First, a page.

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Tips on Telling Your Children about Your Separation or Divorce

When facing the idea of telling their children about their impending divorce, most parents feel confused, anxious and filled with dread. It is difficult enough for adults to face the reality of a divorce and manage their own feelings. Telling their children and facing their children’s feelings can seem like a worst fear come true. Yet, what parents say and do at this painful time can have a major impact on how the divorce affects their children’s development. The following guidelines are intended to help parents plan what to say and do at that meeting. These guidelines should be adapted to the individual needs of each child and family. Most parents find it helps to write out and practice what they are going to say.

  • Tell the children when the decision is final and before they will begin to see changes in their daily life, such as who sleeps where, one parent moving out, etc.
  • It is generally best for both parents to tell all the children
    • at the same time
    • at a quiet time undisturbed by TV, telephone or video games
    • at a time when neither parent is going away for a few days
  • Talk slowly and clearly.
  • Explain that you are going to get a divorce. If the children are too young to know what a divorce is, then explain that this means: you will not be married any more, you will live in different houses; explain that you will still be their parents.
  • Explain that when you got married, you both wanted to be married forever and you tried to do that. When problems came, you tried to fix the problems and you are very sad you could not fix them. Speak in simple terms. Wait to see if they have questions before you go on.
  • Tell them you love them and you will continue to take care of them as their parents even though you will live in different homes.
  • Be sure to tell the children that it is okay to show you how they feel and to ask questions. Stop to listen at any time they have a question or comment or want to show how they feel.
  • Kids usually need to know something about why the divorce is happening so that they can make sense out of it and so that they will not blame themselves for the divorce.  It is advisable to tell them what is true, but to provide information that is  appropriate to their age and explained in very simple terms.
  • Do not blame each other, disparage each other or disrespect each other in front of the children.
  • Tell them that divorce is an adult decision and there is nothing they can do to change it.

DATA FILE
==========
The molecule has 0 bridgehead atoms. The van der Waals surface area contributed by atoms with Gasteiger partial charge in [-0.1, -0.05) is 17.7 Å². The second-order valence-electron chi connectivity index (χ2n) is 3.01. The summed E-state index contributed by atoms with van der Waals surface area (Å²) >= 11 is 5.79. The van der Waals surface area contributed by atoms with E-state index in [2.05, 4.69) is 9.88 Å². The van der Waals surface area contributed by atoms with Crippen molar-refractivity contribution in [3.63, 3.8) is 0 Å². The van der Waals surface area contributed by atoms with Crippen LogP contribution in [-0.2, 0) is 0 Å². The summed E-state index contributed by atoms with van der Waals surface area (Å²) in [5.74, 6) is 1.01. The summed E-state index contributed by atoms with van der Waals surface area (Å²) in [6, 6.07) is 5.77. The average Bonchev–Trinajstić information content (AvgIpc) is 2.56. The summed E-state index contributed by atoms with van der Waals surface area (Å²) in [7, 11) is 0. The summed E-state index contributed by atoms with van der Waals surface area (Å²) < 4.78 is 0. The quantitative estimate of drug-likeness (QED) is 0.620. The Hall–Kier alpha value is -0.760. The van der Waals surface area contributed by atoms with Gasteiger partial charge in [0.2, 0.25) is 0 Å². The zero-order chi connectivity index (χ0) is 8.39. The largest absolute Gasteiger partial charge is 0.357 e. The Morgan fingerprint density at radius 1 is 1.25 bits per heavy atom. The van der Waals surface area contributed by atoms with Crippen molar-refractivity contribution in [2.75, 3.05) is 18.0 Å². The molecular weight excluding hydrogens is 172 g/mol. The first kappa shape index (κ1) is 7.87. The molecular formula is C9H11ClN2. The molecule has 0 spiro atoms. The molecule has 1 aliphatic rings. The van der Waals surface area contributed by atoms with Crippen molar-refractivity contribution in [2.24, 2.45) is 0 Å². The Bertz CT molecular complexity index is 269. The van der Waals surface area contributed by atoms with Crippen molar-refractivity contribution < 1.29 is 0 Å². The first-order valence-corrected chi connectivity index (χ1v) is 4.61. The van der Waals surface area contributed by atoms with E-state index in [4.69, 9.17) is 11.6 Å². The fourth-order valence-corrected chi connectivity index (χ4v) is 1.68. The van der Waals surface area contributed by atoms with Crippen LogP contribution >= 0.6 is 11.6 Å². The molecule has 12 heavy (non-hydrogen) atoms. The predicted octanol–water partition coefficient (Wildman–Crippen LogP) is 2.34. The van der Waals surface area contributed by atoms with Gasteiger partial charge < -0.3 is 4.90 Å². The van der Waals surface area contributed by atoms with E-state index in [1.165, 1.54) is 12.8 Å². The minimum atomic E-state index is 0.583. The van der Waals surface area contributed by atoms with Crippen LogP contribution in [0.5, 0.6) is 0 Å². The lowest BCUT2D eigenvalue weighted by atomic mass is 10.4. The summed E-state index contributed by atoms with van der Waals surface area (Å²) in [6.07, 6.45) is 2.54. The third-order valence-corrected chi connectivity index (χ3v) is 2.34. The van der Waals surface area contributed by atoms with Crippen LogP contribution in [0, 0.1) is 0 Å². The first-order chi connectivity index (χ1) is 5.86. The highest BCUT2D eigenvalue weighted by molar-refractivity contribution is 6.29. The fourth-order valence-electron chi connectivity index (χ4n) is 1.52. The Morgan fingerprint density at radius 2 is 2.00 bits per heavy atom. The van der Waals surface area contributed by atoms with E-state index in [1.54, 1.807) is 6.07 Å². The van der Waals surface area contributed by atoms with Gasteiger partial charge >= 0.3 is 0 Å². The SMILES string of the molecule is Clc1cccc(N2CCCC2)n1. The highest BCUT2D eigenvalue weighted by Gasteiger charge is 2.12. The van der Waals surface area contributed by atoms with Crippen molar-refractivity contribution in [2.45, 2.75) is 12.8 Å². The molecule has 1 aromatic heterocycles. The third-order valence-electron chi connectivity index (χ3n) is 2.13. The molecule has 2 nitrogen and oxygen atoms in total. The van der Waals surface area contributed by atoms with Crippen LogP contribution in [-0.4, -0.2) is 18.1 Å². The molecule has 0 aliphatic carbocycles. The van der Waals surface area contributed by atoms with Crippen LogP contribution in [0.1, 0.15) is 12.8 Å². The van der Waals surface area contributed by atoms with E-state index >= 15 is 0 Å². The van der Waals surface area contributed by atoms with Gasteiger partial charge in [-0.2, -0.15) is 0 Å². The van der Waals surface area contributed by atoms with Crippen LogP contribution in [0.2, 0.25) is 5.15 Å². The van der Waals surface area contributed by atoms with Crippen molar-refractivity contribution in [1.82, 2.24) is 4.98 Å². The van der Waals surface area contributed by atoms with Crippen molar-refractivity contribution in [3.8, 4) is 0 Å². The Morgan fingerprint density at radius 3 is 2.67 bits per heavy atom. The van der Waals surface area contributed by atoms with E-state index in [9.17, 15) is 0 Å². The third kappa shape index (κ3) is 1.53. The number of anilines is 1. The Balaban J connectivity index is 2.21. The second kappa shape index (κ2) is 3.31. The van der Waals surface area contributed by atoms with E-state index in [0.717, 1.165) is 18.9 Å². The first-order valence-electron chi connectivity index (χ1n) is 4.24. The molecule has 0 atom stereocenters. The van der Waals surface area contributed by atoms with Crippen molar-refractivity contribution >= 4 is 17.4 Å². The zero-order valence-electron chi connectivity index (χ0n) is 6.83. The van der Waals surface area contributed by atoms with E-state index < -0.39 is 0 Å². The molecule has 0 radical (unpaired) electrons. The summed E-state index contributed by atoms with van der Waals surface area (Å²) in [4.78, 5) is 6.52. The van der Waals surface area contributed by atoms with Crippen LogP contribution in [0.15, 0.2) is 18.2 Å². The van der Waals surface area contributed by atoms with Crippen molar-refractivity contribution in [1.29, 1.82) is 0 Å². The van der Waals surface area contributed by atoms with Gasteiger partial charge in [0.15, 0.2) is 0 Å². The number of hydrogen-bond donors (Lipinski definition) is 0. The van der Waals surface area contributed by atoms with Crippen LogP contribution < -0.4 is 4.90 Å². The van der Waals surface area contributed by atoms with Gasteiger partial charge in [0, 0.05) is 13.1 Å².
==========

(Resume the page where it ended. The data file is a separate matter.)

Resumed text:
• Tell them you do not want them to take sides about the divorce. You want them to love both of you the same as they always have.

After you have told them about the divorce, explain about the changes you know will happen and when these will happen, such as who will live where.

  • Explain what will not change, such as “you will go to the same school in the same grade and you will still be on the soccer team.” Or, “the plans for you to go to ___________College next year will stay the same.”
  • Listen to their questions and answer them as well as you can. If you don’t know the answer, tell them you haven’t figured that part out yet, but you will tell them when you have. Then do so.
  • Ask what questions they have.
  • If they act in a way that suggests they do not want to talk about this anymore, tell them you understand that this is hard to hear and you are ready to talk later when they have questions or want to talk.
  • If the plans for spending time at each parent’s home have been finalized, tell them what those plans are. In the case of younger children, it helps to use a calendar with days at Mom’s house and Dad’s house marked clearly in different colors.
  • Tell them that both of you will be glad to sit down with them again in a few days to talk over any questions or concerns they may have.

In the next few days and weeks, do not be surprised if your children:

  • Do not want to talk about it.
  • Ask the same questions over and over.
  • Ask the “tough questions” in the car.
  • Tell you they do not want you to do this.
  • Get very angry/upset with you about this and/or other things.
  • Show signs of distress like sleep problems, tearfulness, emotional neediness, behavior problems, sadness, anger, etc.
  • It usually helps children at this time if you provide them with understanding, stability, information, and comfort.

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